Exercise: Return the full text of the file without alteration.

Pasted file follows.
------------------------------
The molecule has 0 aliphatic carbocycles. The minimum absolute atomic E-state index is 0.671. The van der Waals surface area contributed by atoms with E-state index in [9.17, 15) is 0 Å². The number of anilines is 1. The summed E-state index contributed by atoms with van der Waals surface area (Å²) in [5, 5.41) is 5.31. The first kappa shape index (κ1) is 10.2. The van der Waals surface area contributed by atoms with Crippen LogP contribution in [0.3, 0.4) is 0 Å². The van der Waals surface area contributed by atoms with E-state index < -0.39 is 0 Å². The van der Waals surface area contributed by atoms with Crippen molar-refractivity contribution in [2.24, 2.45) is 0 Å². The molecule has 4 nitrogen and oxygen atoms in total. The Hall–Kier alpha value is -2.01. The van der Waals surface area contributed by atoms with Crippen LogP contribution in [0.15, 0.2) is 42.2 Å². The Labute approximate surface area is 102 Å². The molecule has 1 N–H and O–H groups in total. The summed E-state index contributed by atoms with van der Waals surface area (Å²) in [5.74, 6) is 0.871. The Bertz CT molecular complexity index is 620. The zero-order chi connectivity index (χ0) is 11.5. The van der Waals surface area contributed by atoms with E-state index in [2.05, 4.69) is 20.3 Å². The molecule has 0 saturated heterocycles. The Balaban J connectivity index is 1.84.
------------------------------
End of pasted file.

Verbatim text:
The molecule has 0 aliphatic carbocycles. The minimum absolute atomic E-state index is 0.671. The van der Waals surface area contributed by atoms with E-state index in [9.17, 15) is 0 Å². The number of anilines is 1. The summed E-state index contributed by atoms with van der Waals surface area (Å²) in [5, 5.41) is 5.31. The first kappa shape index (κ1) is 10.2. The van der Waals surface area contributed by atoms with Crippen LogP contribution in [0.3, 0.4) is 0 Å². The van der Waals surface area contributed by atoms with E-state index < -0.39 is 0 Å². The van der Waals surface area contributed by atoms with Crippen molar-refractivity contribution in [2.24, 2.45) is 0 Å². The molecule has 4 nitrogen and oxygen atoms in total. The Hall–Kier alpha value is -2.01. The van der Waals surface area contributed by atoms with Crippen LogP contribution in [0.15, 0.2) is 42.2 Å². The Labute approximate surface area is 102 Å². The molecule has 1 N–H and O–H groups in total. The summed E-state index contributed by atoms with van der Waals surface area (Å²) in [5.74, 6) is 0.871. The Bertz CT molecular complexity index is 620. The zero-order chi connectivity index (χ0) is 11.5. The van der Waals surface area contributed by atoms with E-state index in [2.05, 4.69) is 20.3 Å². The molecule has 0 saturated heterocycles. The Balaban J connectivity index is 1.84.